Ethnic Khasia (read the Khasia are a Mongoloid and matriarchal ethnic group originally from the Indian State of Meghalaya, just across the border of Bangladesh) Christians in Bangladesh are still uncertain whether the land they have lived on for generations will become their own. They have been resisting eviction for nearly a decade in their ancestral land.
A report in LA CROIX international stated that about 700 ethnic Khasia from 86 families in two villages have been battling to resist eviction by Nahar Tea Estate authorities in Moulvibazar district since 2010. Most of those affected are Catholics belonging to St Joseph’s Catholic Church, under the predominantly indigenous Sylhet Catholic Diocese in northeast Bangladesh.
The report quoted Quazi Rosy, a ruling Awami League lawmaker, as saying, “The Khasias are peaceful people and they have the right to live in their ancestral land like every citizen of Bangladesh.”
Rosy was part of a delegation from the Parliamentary Caucus on Indigenous Peoples that visited Nahar 1 and Nahar 2 punjis (forested villages with clustered houses) on July 22 last. Research and Development Collective (RDC) activists were also part of the delegation to lend their support to the Khasia. “It does not matter if they have land documents or not, but by the virtue of ancestral heritage the land must be allocated to them for home and livelihood,” Rosy said.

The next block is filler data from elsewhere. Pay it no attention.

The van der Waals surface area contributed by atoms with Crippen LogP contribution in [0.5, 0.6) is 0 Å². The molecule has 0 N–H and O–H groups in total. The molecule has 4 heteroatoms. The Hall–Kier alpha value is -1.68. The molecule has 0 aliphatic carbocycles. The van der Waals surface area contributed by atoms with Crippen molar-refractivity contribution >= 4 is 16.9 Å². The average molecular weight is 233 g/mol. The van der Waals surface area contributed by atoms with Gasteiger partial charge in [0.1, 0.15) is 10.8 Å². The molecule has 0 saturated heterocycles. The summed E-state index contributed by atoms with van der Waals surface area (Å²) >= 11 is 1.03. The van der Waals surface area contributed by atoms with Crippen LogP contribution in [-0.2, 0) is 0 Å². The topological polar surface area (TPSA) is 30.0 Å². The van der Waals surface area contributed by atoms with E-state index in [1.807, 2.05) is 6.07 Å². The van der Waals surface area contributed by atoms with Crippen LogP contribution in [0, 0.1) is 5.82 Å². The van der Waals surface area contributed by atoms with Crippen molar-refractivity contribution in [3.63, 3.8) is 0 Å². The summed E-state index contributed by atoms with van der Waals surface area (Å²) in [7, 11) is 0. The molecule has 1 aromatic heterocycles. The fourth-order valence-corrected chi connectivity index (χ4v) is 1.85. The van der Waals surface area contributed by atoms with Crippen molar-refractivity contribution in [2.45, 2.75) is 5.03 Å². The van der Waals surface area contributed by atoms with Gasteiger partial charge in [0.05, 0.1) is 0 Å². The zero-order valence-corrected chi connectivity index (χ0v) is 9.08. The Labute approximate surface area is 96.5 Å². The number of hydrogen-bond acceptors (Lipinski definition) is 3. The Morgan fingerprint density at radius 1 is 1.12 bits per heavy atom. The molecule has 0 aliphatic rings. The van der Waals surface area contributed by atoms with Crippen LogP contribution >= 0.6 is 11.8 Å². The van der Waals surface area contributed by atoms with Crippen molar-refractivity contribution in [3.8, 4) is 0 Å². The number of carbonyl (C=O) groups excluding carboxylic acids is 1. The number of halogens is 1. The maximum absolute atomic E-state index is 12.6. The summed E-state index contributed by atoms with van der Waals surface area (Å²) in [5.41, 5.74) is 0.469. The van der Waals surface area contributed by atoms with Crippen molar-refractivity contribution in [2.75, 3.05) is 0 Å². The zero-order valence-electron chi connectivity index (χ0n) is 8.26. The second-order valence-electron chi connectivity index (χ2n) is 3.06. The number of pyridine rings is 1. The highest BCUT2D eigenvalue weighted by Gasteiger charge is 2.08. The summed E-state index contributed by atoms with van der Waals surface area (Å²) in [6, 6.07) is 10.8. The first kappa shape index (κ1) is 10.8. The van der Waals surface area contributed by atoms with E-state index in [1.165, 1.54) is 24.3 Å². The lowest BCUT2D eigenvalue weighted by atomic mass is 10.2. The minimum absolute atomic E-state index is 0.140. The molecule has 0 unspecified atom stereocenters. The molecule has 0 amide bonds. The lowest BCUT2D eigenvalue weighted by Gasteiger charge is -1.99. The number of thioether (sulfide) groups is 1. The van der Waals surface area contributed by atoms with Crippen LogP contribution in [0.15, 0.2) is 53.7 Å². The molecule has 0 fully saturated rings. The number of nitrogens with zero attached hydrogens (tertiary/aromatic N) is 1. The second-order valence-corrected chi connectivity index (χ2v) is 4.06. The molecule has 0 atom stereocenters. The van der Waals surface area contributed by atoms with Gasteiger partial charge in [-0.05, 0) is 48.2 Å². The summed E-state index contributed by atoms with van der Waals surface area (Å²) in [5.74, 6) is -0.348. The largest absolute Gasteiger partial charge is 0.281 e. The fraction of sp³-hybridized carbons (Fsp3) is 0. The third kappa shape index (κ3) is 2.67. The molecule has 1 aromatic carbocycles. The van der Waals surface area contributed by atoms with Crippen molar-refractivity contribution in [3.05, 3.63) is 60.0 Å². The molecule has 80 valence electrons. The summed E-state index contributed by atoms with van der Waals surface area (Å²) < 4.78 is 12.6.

She advocated that if necessary, the Government should allocate land to the Khasia separately. Khasia villagers have been locking horns with Nahar Tea Estate in Sreemangal sub-district over ownership of 450 acres of land in two punjis for years together.
Dibarmin Pohtam, village chief of Nahar 1 punji, stated that in 2010, Nahar Tea Estate secured permission from the Land Ministry to expand the estate, and it attempted to merge Khasia villages. That year, the estate used its political clout and flexed its financial muscle, convincing the district administration of Moulvibazar to cut down thousands of trees in the villages used for betel leaf plantations — a traditional livelihood for the Khasia.
“My father started living here more than 60 years ago, and it is absolutely inhumane and unacceptable if one asks me to leave,” Dibarmin said. “We are living in fear but we will do everything to stop eviction”. Khasia leaders said they have lived in the area since long before the tea estate was set up in 1964.
In 2014, several clashes broke out when armed thugs, allegedly sent by tea estate managers, raided two villages. One person died and dozens were injured on both sides. Panicked villagers assigned guards from the community to provide security day and night. Supported by the church and rights groups, the Khasia filed two petitions in the district court, and the court issued a stay order to maintain the status quo in 2016.
Ashequl Haque, Assistant Land Commissioner in Moulvibazar district, said efforts are underway to offer land ownership to Khasia people. “Khasia people have lived on the land for a long time, so we have proposed to the Parliamentary Standing Committee on Land to entitle the land to the Khasia permanently. We are waiting for the court verdict,”
“Without permanent land settlement, the dispute would continue, but everything must be done through legal procedure,” he remarked. Nahar Tea Estate authorities declined to comment on the issue.